I tried to go to Marumo last year when I first heard about it. A hidden gem tucked away in what had previously been a Leeming fish and chip shop, that was serving up amazing Japanese food. Now last year in May I had secured a booking for late November. Yep that’s how long their wait list was, but I was so excited to at least have a date in the calendar when I would be going. Then as fate would have it I ended up having a work conference in Sydney the week of my booking and I couldn’t go. Woe was me! Thankfully my sister and her friend went along and had a wonderful time and shared similar praise to others on the food front. Now I knew that a move for Marumo was on the cards over the end of the year from Leeming to Nedlands. Slightly closer to home for me and it looked like it would house a few more seats. But the challenge still remained. I needed to get a booking first! So I watched and waited, regularly checking on their website until finally I managed to secure a June booking!! Oh the sublime glee when I received that confirmation email. These days they only release bookings two months in advance and the next month becomes available on the first of each month. So it’s a big race (but you can asked to be placed on their wait list and notified if a last minute table becomes available).
Now located in Chelsea Village along Stirling Highway, Marumo is still tucked out of the way and very much understated. GG and I were greeted by friendly staff at the door and shown to our table. On our night they had 26 guests but it is more regularly 24. It is a small place but it means you can spy on Chef Mo and the action in the kitchen. A plain printed sheet of white paper displays the menu, which lists the main ingredients but doesn’t hint at how they’ll be prepared. Part of the fun I suppose. And the menu might be simply presented but it also affords Chef Mo with the ultimate flexibility as to what is on the menu on a daily basis and keeps all the ingredients as seasonal as possible. That’s always a good thing 🙂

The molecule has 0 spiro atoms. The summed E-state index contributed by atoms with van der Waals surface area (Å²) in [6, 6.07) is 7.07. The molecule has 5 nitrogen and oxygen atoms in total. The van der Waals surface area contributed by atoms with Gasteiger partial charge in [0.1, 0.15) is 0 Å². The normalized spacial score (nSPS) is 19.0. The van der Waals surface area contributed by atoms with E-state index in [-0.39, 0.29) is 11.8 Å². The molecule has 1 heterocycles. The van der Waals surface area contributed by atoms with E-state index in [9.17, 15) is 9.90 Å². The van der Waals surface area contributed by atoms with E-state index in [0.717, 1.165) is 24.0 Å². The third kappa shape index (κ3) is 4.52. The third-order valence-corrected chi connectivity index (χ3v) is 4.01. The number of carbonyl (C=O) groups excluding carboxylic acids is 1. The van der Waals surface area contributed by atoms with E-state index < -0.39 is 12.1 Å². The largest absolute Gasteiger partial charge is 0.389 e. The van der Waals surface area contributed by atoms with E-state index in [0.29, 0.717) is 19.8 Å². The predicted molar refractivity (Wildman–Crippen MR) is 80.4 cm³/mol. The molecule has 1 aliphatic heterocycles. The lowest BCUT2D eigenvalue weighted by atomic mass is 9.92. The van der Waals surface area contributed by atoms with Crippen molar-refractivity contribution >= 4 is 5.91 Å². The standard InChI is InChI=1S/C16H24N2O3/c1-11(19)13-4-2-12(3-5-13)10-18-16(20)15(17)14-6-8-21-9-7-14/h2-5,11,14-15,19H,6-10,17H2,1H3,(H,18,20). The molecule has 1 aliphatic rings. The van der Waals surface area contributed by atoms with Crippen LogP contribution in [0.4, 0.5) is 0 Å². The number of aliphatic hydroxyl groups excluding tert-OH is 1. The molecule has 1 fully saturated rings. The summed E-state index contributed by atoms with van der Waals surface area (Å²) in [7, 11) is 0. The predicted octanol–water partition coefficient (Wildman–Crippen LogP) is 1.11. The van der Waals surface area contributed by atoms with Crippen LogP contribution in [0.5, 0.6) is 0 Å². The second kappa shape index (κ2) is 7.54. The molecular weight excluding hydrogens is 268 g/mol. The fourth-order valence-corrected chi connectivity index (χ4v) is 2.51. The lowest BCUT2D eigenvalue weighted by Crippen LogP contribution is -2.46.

With that in mind, this was what was on the menu on our visit. We started with a small squid salad just to kick start the taste buds into action. It was thinly sliced with an interesting flavour which I believe came from a pickled veg, possibly onion. As we were both peckish, it vanished in a flash. Other tables were already seated when we arrived and it seems as though arrival time can be from 7 til 730 or so and every course is presented to tables in the same order that guests have been seated. Both the floor and the kitchen have this down pat, it’s such a seamless process.
The first official course was the beef tataki. Fine slices of rare beef were arranged in a small bowl with fragrant sauce and an artistic piece of lotus root. Such a pretty veg, a perfect garnish. The beef just melted in your mouth and I really enjoyed the accompanying sauce. I wasn’t entirely sure what was in it, but it was a delight. An interesting mix, but the perfect balance of sweet and sour.
Next up was a seafood duo – scallops and lobster. Not at all how I had expected this course to be presented but such was the wonder of this meal, you were kept guessing and delighted at the creativity of Chef Mo. It was a cold dish and the lobster had been sandwiched between a thin pastry. Balanced on top was a thin slice of golden beet and then three round scallops. There was a pleasant citrusy dressing on this dish and all the flavours worked well together. And in recent times I haven’t been overly sold on scallops, but I really enjoyed them prepared this way.
I love gyoza. Such dainty crescent moon little delights! So when I saw pork gyoza on the menu I said to GG – I hope there’s at least two. And there were 3! Oh happy days! They were so good with the flavourful porky centre. I could have eaten a dozen, maybe even a baker’s dozen, but yeah yeah I knew I needed to save room for other dishes on the menu 🙂